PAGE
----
Off the Wall
The AFS Texas Documentary Tour: Rebecca Dreyfus' 'Stolen'
Just past midnight on St. Patrick's Day, 1990, thieves disguised as Boston cops gained entrance to and successfully made off with $300 million's worth of paintings from the city's legendary Isabella Stewart Gardner Museum, purportedly the only museum in the world designed, financed, and curated by a woman (the Peggy Guggenheim museum in Venice is in an old palazzo). Among the 13 paintings stolen from the museum was Vermeer's The Concert, one of only 35 of the 17th-century master's surviving works. (Also taken were three Rembrandts, including The Storm on the Sea of Galilee and works by Manet and Degas.) Sixteen years later, despite a multimillion-dollar reward, the art has never been recovered, a fact starkly underscored by the empty frames still hanging on the museum walls, an unintended consequence of Ms. Gardner's will stipulating that no work of art be removed or replaced.
In Stolen, filmmaker Rebecca Dreyfus (Bye-Bye, Babushka), who had herself been captivated by the Vermeer when she'd visited the Gardner years earlier, set for herself a fairly straightforward mission: make a film about the heist of this, the most valuable unrecovered stolen work of art, part of the most expensive and (unsolved) modern American art heist. Albert Maysles, Dreyfus' mentor, agreed to sign on as director of photography. Dreyfus' concept took an unexpected turn for the intriguing when a cold call to international art theft expert, Harold J. Smith, resulted in his impromptu decision to jump in and try to solve the mystery with Dreyfus' camera turned on. The larks don't get any better than this for a filmmaker. A doc that would otherwise have been a dry recount of a decade-old unsolved crime took on at least some of the immediacy of a CSI episode.
The 75-year-old Smith, whose face (reconstructed with a prosthetic nose after years battling skin cancer), black eye patch, and bowler hat render him visually riveting, is also a most knowledgeable and engaging inquisitor. He sets up a tip hotline, which gets widespread attention in the press, and pretty soon the bizarre ones start coming in. We follow Smith as he interviews members of the seedy Boston underground, listening to Boston Irish mobsters like "Whitey" Bulger and Myles Connor (who once stole a Rembrandt from the Boston Museum of Fine Arts and admits to once having entertained his own plans for robbing the poorly secured Gardner) talk about the nuts and bolts of art theft. At one point, the involvement of the Irish Republican Army, known for its propensity for stealing Vermeers, is seriously considered. Lots of wild-goose chases and fascinating theories, but nothing conclusive.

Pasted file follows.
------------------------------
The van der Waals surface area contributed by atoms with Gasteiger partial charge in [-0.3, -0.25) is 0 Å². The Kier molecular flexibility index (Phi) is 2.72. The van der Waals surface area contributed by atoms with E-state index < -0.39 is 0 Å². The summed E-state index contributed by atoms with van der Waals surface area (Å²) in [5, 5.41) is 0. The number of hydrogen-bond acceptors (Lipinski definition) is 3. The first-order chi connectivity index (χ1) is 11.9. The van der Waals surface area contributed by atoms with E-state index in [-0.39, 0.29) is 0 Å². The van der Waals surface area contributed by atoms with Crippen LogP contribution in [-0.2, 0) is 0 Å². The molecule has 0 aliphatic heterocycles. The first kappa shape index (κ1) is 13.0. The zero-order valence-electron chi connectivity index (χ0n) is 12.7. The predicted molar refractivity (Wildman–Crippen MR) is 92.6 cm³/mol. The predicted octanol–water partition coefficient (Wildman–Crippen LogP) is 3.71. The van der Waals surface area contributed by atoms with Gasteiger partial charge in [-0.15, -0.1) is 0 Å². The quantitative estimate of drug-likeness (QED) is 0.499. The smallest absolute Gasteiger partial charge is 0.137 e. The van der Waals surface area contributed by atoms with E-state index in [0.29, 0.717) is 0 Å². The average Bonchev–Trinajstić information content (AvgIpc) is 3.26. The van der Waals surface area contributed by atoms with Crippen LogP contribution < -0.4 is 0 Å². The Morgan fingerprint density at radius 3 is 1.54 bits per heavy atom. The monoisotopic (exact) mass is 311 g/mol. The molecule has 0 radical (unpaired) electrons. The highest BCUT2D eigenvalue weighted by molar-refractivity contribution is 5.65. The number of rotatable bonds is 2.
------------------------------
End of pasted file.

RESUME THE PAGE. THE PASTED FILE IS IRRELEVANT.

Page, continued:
Interwoven with Smith's investigation and the onscreen face time of these latter-day art-heist lowlifes are two other strands which, while interesting, can sometimes feel like part of another film. Along with footage from archival turn-of-the-century newsreels, Dreyfus has actors Blythe Danner and Campbell Scott read from correspondence between Isabella Stewart Gardner and the legendary art dealer Bernard Berenson, whom Gardner deputized to purchase the art for her collection. Here we're made privy to the minutiae of Berenson's European missions on Gardner's behalf, including how to smuggle a work of art out from its country of origin by placing it on the bottom of one's suitcase. The other strand consists of interviews with passionate Vermeer experts, art historians, and novelist Tracy Chevalier (Girl With a Pearl Earring), who discuss Vermeer and his legacy, ostensibly to help us realize what truly was lost.
Rebecca Dreyfus in attendance
Wednesday, July 12, 7pm
Alamo Drafthouse Downtown